Egg Timers – where children know they have until the sand runs out to have their turn. Alternatively they only have to waiting until the sand runs out before it is their turn next.
Turn Taking Cards – In preschoolers, children can be given colour coded cards, knowing that the person with the blue card goes first, next the red card and so on. A matching ‘turn chart’ can help children remember which colours are given a turn in which order.
Charts – Older children (4 years +) can “sign up” for their turn by writing their name on the chart. They can visually see that they need to wait through 4 other people until their turn.
Watches and Other Timers – are also good for older children who have learnt to tell time.
5. Praise the behavior not just the child for sharing
When praising children for their efforts in turn taking and sharing, it is important to remember to praise the behavior and not just the child. For example, it is much more effective to say “Well done Lisa for giving Hannah a turn,…that was good sharing”, rather than simply “Good Girl Lisa.” Be specific about what the child has done that was positive and this will help them understand what positive thing to do next time.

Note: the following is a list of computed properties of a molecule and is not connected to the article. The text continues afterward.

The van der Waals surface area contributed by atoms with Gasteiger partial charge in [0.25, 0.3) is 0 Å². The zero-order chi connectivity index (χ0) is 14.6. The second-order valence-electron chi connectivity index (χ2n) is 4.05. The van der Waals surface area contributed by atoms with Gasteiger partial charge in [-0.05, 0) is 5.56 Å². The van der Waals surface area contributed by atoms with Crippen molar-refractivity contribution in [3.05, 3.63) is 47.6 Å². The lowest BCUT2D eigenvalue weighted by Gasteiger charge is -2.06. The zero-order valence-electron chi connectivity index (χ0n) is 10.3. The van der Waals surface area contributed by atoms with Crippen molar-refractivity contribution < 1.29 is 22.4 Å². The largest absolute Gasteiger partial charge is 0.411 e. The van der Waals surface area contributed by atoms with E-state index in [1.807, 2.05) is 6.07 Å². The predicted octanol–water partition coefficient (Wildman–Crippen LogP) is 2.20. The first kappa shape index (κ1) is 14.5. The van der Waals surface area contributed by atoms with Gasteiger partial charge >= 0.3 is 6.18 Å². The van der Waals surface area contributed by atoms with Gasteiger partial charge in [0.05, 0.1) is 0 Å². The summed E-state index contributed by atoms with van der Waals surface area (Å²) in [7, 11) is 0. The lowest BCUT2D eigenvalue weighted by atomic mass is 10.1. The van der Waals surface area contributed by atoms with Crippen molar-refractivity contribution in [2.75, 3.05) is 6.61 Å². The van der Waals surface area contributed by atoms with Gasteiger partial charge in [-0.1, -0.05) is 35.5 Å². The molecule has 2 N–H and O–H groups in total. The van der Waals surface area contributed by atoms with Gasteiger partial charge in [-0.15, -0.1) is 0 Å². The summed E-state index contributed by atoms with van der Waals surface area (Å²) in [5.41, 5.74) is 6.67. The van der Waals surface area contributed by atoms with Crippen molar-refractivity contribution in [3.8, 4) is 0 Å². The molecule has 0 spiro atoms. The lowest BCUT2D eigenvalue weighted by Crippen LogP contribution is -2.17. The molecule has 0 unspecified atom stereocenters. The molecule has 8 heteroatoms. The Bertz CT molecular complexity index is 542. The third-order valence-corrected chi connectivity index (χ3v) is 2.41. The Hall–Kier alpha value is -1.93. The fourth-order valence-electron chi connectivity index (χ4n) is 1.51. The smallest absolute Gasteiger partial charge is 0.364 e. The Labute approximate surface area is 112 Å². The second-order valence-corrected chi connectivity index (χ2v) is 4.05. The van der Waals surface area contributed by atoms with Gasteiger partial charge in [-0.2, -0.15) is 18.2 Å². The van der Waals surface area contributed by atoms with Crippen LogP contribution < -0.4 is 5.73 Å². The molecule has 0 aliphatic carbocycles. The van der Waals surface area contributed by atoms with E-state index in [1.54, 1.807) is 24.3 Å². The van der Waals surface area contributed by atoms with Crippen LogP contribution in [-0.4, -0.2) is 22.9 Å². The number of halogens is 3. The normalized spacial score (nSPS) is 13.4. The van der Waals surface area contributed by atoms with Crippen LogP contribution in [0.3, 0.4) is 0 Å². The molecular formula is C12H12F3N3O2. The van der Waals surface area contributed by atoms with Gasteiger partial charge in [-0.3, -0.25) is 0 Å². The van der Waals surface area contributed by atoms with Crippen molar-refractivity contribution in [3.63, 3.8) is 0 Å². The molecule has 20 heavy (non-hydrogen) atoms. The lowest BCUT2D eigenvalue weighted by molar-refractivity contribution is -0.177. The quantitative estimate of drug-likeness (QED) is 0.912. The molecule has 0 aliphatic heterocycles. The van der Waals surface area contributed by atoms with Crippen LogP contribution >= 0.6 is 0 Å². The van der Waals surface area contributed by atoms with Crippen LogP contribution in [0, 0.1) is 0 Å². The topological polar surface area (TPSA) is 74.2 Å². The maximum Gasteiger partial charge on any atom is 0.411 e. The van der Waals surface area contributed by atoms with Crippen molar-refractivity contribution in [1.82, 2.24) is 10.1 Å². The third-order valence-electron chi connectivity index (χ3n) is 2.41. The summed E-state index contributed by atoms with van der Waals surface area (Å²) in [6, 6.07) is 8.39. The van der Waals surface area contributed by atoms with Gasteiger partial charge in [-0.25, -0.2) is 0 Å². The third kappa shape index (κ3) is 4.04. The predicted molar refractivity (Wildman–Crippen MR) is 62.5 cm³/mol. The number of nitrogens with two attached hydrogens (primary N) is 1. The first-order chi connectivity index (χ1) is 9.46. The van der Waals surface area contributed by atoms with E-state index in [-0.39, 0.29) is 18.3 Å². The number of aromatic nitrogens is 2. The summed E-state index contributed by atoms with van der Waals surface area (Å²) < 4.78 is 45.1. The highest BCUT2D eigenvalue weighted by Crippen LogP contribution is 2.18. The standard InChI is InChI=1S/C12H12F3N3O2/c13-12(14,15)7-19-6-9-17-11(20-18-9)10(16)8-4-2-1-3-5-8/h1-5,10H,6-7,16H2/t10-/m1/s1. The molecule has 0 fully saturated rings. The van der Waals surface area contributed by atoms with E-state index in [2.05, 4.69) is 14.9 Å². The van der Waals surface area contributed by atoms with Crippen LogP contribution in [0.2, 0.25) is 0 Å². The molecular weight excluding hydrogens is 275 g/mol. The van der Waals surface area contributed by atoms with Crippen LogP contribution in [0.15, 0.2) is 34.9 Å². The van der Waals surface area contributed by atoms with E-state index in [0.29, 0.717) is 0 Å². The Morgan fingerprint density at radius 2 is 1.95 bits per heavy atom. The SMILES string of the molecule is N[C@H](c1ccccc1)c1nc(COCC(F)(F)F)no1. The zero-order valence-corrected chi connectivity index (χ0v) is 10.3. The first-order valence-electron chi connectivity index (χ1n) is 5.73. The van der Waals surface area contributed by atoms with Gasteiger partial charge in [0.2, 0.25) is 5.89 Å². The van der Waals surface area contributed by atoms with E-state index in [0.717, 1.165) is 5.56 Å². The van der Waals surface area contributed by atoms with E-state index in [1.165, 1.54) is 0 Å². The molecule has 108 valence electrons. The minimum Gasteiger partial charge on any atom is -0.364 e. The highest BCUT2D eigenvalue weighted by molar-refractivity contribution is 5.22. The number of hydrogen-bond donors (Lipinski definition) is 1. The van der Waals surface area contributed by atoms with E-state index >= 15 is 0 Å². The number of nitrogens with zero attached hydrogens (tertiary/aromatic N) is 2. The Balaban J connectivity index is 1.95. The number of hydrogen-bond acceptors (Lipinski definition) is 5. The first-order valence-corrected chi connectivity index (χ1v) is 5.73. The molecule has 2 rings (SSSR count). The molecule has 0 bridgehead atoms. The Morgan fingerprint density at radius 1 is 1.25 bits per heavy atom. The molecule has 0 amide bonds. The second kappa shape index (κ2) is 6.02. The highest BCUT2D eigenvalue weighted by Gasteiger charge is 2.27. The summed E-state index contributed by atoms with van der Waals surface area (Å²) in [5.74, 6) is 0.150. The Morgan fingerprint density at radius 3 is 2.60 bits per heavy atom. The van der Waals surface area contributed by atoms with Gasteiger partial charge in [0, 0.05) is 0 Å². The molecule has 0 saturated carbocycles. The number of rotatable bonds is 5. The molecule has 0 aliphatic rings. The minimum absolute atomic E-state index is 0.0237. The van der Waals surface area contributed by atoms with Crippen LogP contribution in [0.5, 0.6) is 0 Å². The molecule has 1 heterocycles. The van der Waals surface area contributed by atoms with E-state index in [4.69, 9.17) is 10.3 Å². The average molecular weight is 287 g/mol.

6. Understand the Process of Learning To Share
We need to remember that learning to share is actually a skills we continue to learn throughout life. Two people, newly sharing housing accommodation together, need to learn to share space, food, possibly furniture etc. If we realize how many marriages break down over the issue of sharing, we can start to forgive to tiny two year old for not wanting to share the ride on car or the swing.
Initially, toddlers can only wait short periods before expecting their turn again. A preschooler or older child can be expected to wait 5 – 10 minutes or more for their turn.
Initially, toddlers need to be the first to have a turn before relinquishing the item. A preschooler or older child can be encouraged to let ‘the other’ child have a turn first.
Learning to share takes time and takes great patience and encouragement from adults caring for them!